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25 Little-Known Facts About Left-Handed People

Do you know anyone that’s left-handed, if you don’t you shouldn’t feel too bad about it because only about 10% of the population is left-handed. It’s unclear what factors determine whether you will be born left or right-handed, however, researchers believe there is a link between the environment and genetics. Here are some facts you may not have known about left-handed people.

1) According to the site The Word Detective, the use of “right” as the opposite of “left” came from the simple fact that most humans are “right-handed.” It was considered the “proper” or “correct” hand because it was generally the stronger and more dexterous (a word which comes from the Latin “Dexter,” meaning both “skillful” and “right” as in “right-handed”). This use of “right” as a relative direction arose in English in the early 13th century. “Right” went on to develop dozens of meanings in all these senses (stronger hand, morally upright, individual rights, etc.) and was a smashing popular success.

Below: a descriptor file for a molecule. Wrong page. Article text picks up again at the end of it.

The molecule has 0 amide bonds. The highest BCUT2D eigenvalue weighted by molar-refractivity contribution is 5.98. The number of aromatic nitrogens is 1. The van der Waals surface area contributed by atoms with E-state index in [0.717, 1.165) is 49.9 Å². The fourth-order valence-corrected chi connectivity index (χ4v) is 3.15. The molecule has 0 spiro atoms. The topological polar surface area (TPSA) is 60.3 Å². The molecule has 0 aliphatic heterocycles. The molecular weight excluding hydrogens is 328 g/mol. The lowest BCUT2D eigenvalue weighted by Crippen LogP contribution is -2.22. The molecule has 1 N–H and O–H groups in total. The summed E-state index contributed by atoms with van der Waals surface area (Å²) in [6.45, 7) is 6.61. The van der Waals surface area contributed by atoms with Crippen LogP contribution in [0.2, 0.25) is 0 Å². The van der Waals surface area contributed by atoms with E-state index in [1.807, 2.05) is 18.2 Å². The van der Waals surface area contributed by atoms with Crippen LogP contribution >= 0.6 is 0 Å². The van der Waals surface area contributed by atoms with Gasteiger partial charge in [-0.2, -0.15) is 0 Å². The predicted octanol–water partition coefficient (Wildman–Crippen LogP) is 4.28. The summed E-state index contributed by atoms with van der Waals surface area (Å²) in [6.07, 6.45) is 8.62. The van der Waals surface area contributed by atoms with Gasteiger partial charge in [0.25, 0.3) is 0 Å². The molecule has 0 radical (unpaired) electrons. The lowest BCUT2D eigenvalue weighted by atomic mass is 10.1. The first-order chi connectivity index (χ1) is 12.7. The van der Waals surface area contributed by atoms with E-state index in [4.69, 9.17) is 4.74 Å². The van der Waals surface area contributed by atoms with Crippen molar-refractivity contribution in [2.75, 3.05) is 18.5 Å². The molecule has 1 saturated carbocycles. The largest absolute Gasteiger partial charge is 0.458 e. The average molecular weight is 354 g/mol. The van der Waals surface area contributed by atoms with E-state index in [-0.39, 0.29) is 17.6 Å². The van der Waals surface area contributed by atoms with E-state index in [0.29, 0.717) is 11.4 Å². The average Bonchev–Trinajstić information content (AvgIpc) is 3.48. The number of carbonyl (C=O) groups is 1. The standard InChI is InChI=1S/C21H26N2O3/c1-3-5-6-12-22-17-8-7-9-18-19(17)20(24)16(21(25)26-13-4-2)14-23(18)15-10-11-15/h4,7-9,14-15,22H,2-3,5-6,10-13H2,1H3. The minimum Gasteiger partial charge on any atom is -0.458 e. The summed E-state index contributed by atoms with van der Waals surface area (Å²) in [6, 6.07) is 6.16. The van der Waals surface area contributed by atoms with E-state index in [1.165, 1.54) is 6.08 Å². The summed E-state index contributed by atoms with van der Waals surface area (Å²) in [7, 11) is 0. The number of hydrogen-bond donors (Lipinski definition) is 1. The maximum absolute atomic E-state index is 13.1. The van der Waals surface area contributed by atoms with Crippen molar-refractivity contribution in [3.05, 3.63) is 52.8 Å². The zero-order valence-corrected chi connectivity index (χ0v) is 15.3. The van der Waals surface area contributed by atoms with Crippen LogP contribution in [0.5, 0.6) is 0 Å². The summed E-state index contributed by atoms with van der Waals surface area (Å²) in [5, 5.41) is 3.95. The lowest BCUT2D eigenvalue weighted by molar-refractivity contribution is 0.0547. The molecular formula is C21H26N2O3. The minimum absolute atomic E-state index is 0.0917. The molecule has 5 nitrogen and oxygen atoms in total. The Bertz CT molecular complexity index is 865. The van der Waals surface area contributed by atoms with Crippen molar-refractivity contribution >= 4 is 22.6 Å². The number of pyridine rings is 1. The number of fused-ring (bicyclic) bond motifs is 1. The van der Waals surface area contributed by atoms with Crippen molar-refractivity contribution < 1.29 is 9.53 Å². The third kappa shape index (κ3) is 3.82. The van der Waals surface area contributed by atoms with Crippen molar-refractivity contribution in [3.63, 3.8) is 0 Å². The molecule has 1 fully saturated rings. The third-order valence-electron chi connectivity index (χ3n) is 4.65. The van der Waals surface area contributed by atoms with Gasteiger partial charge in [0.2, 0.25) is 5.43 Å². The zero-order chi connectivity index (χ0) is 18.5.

“Left,” on the other hand, has had a bit of a hard time. The word “left” itself comes from Old English roots meaning “weak” or “foolish,” and it wasn’t known as the opposite of “right” until the 13th century. Interestingly, “left” replaced the Old English “winestra” as the common term for the side of the body opposite to “right.” Oddly enough, the old “winestra” also meant “friendlier,” and the name is thought to have been a euphemism employed to avoid antagonizing the evil spirits that were thought to dwell in the left side of the body.

2) According to an article published on MSN, only about 10% of the population is thought to be left-handed. So what causes someone to be left-handed or right-handed? A DNA quirk or an inherited trait? Scientists are still unsure about the answer. If you do happen to have a left-handed person in your life, cherish them! There are so few in the world. 

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